Rigid spine

Last revised by Ciléin Kearns on 18 Jul 2023

A rigid spine is a condition that is characterized by the ossification and/or fusion of spinal segments thus leading to a change in biomechanics. The shock absorption capabilities of normal intervertebral discs, as well as the elasticity of ligaments, is eliminated thus making the rigid spine more to fracture. A rigid spine can develop in the following clinical conditions 1:

Clinical importance

A rigid spine can alter the management in the setting of spinal fractures and is recognized as a modifier in the AO Spine classification system 1,2. Delayed diagnosis of spinal fracture is common, which may be in part due to low or no impact mechanism reducing clinical suspicion, distant fracture from the region of rigidity, and difficulty visualizing through obscuring degenerative change, overlapping anatomy, or/and metalware 1.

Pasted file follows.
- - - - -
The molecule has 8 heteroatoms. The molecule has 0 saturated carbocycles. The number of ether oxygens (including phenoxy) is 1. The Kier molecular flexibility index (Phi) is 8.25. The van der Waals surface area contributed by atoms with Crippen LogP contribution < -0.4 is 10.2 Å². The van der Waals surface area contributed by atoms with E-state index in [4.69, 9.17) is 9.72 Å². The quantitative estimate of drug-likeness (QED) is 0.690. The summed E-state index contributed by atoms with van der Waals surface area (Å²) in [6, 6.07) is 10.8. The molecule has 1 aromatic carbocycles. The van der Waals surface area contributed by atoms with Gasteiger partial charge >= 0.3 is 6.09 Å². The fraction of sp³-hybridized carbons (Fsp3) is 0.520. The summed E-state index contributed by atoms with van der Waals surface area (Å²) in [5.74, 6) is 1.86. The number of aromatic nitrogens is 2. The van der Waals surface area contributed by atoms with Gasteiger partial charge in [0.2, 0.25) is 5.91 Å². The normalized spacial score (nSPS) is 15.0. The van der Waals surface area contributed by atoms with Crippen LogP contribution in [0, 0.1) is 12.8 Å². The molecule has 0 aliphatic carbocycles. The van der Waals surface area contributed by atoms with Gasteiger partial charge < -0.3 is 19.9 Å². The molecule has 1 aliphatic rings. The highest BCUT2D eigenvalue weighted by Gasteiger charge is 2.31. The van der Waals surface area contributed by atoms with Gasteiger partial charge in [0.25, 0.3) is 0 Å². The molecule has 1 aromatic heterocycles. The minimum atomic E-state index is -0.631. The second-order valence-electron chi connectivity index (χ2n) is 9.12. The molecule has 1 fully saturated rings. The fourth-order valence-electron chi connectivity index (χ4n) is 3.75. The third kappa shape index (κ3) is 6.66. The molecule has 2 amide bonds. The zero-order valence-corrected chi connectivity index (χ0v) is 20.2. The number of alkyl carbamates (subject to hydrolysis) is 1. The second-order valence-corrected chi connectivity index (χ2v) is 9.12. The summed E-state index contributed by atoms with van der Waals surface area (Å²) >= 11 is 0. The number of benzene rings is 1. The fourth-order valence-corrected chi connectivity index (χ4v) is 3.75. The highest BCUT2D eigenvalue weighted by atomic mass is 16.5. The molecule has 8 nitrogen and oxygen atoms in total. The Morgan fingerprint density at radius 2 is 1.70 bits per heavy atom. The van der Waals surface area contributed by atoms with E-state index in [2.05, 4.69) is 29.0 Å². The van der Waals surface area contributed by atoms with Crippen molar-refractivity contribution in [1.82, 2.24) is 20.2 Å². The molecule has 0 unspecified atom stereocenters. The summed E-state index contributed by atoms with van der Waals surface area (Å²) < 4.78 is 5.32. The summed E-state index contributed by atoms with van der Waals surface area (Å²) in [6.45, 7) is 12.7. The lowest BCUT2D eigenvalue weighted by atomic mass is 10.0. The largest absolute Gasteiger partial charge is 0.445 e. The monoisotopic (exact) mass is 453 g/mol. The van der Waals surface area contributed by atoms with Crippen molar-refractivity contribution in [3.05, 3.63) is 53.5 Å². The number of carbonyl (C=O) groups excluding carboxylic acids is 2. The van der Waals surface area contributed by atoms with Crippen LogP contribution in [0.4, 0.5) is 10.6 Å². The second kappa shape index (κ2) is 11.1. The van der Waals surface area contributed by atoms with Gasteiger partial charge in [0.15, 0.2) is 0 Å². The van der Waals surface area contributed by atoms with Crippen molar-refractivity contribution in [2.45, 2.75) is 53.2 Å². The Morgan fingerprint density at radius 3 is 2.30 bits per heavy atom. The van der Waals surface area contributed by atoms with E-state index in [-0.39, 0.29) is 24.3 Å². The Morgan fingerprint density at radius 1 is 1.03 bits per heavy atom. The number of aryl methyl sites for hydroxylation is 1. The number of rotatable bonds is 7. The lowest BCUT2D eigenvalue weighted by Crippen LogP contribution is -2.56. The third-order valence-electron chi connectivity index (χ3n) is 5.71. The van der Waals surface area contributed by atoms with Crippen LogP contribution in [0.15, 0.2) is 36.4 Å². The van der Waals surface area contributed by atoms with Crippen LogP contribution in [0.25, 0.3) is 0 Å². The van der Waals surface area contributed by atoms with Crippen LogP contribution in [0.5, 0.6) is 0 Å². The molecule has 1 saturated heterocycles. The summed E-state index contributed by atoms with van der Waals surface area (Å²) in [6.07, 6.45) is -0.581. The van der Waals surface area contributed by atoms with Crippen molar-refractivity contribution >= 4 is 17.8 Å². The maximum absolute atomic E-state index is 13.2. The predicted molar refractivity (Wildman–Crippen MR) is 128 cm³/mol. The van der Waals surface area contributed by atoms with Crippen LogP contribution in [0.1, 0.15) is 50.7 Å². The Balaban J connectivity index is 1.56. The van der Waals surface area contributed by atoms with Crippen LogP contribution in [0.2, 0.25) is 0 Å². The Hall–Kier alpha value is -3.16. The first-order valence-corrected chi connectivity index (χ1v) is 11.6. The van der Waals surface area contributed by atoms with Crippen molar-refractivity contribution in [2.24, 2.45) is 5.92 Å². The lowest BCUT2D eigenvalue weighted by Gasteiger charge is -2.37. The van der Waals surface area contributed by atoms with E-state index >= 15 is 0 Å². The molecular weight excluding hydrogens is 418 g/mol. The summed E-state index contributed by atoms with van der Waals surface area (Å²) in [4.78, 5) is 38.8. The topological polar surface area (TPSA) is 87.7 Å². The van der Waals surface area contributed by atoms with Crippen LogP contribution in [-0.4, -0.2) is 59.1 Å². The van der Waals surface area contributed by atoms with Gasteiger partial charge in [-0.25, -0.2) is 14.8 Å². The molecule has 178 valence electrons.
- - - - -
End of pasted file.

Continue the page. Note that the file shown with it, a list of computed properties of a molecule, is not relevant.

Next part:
• ankylosing spondylitis

    • prone to transdiscal fractures often as a result of hyperextension injuries

    • often located in the cervical spine

  • diffuse idiopathic skeletal hyperostosis (DISH)

    • prone to hyperextension and translational injury

    • often located at the thoracolumbar junction or lower cervical spine

    • cervical DISH can make intubation more difficult, and may cause dysphagia 1,3

  • degenerative spondylosis

    • more often transvertebral fractures

    • often located where spondylosis is present e.g. in the cervical and lumbar spine

  • surgically fused spine

    • increased fracture risk at the junctional zone (up to 3 vertebrae) above and below the fused segments

    • prone to transverse fractures and compression fractures

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